The Koran relates that Muhammad in a single night was transported to heaven by Burak, a horse with wings, a woman's face, and a peacock's tail. He was first taken to what the Koran called the "uttermost mosque" - il masjad al aksa. Jerusalem is not mentioned in the story, and there was no mosque in Jerusalem at the time. After Muhammad's death, the tradition - which did not pass unchallenged by an opposing school of thought - laid it down that the "uttermost mosque" meant the Temple Mount in Jerusalem. On this legend rests the Muslim claim to the Jewish Temple Mount as a Muslim holy place.
The Muslims were not overly impressed with Jerusalem's importance when they ruled in Palestine. While, in turn, Damascus, Baghdad, and Cairo glittered with the luster of an imperial capital, Jerusalem stagnated as a remote provincial townlet. To the Muslims, Jerusalem, though the site of a Holy Place, was a backwater. Even during the Jordanian control of Jerusalem (1948-1967), not a single globe-trotting Saudi prince ever set foot in the city. The Arabs' slight and superficial relationship to the city has only recently been expanded into a claim of an uncompromising, even exclusive, ownership.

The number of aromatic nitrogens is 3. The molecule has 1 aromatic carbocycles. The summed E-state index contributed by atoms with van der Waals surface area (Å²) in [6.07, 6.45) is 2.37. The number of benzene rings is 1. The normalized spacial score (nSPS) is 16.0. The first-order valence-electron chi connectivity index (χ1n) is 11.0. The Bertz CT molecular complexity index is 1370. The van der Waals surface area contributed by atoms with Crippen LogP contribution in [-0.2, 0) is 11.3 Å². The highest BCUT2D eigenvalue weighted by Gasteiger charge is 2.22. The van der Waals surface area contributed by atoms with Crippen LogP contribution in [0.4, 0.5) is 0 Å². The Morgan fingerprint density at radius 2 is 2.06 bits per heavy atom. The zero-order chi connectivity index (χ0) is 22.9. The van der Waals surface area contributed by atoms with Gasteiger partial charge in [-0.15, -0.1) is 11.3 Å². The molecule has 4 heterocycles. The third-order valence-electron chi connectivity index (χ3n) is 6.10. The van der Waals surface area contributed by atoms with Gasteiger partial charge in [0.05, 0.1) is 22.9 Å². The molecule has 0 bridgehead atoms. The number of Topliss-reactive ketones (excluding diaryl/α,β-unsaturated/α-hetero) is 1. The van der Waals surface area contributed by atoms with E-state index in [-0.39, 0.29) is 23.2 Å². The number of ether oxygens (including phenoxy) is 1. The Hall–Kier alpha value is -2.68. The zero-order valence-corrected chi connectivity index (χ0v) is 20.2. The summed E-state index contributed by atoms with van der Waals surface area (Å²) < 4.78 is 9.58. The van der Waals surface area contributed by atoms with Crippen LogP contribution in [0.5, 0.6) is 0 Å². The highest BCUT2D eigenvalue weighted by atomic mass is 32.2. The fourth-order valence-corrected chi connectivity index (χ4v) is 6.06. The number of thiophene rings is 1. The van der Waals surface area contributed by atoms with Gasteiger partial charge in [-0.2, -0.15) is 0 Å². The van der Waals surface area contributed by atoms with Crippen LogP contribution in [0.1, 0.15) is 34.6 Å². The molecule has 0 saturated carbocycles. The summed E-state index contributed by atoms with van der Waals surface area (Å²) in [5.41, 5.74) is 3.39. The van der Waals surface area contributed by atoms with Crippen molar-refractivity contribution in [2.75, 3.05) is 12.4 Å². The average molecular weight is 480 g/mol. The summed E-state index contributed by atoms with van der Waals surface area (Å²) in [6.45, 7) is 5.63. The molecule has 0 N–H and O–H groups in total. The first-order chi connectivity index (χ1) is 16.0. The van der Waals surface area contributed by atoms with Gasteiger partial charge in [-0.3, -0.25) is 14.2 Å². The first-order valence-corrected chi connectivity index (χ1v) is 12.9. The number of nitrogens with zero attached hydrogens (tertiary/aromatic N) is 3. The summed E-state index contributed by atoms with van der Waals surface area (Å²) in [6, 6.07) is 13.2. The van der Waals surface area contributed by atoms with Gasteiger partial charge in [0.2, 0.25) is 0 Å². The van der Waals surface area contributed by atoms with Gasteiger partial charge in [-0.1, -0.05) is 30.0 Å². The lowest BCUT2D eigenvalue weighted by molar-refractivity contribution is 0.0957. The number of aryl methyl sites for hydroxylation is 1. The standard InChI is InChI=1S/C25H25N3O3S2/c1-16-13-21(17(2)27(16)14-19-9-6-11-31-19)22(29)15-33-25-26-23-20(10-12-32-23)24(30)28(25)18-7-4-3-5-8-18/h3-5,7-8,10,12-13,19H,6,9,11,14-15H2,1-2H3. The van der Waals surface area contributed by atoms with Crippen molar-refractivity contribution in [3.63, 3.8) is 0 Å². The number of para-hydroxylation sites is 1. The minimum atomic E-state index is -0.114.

June 03, 2007
Muslim Mythology: Fabricating an Emotion for Jerusalem
A lesson in Muslim mythology, from Fabricating an Emotion for Jerusalem:
Via WeeklyStandard The main achievement of the Gaza border attacks is to remind Israelis that Hamas considers all of Israel's borders...
To El Salsero Gringo , thank you for your intelligent and authoritative support of Israel. I would have emailed you directly to say so but y...
...there is absolutely no proof whatsoever of the existence of an ancestral Palestinian Arab homeland, while archeology, anthropology, histo...